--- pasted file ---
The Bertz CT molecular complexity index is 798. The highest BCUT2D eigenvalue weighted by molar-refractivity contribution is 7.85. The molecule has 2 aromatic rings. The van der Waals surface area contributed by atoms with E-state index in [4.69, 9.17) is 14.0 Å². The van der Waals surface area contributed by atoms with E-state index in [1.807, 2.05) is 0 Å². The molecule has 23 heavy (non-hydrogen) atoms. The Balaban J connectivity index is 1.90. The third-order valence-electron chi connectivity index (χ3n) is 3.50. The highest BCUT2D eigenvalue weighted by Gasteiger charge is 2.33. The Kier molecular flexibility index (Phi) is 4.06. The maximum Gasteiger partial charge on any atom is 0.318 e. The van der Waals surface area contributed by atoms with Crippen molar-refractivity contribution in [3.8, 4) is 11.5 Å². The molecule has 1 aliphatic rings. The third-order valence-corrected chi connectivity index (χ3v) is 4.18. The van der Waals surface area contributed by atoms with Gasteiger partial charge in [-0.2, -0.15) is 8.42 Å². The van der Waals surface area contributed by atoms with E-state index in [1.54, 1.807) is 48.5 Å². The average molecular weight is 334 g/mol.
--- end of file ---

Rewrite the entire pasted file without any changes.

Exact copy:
The Bertz CT molecular complexity index is 798. The highest BCUT2D eigenvalue weighted by molar-refractivity contribution is 7.85. The molecule has 2 aromatic rings. The van der Waals surface area contributed by atoms with E-state index in [4.69, 9.17) is 14.0 Å². The van der Waals surface area contributed by atoms with E-state index in [1.807, 2.05) is 0 Å². The molecule has 23 heavy (non-hydrogen) atoms. The Balaban J connectivity index is 1.90. The third-order valence-electron chi connectivity index (χ3n) is 3.50. The highest BCUT2D eigenvalue weighted by Gasteiger charge is 2.33. The Kier molecular flexibility index (Phi) is 4.06. The maximum Gasteiger partial charge on any atom is 0.318 e. The van der Waals surface area contributed by atoms with Crippen molar-refractivity contribution in [3.8, 4) is 11.5 Å². The molecule has 1 aliphatic rings. The third-order valence-corrected chi connectivity index (χ3v) is 4.18. The van der Waals surface area contributed by atoms with Gasteiger partial charge in [-0.2, -0.15) is 8.42 Å². The van der Waals surface area contributed by atoms with E-state index in [1.54, 1.807) is 48.5 Å². The average molecular weight is 334 g/mol.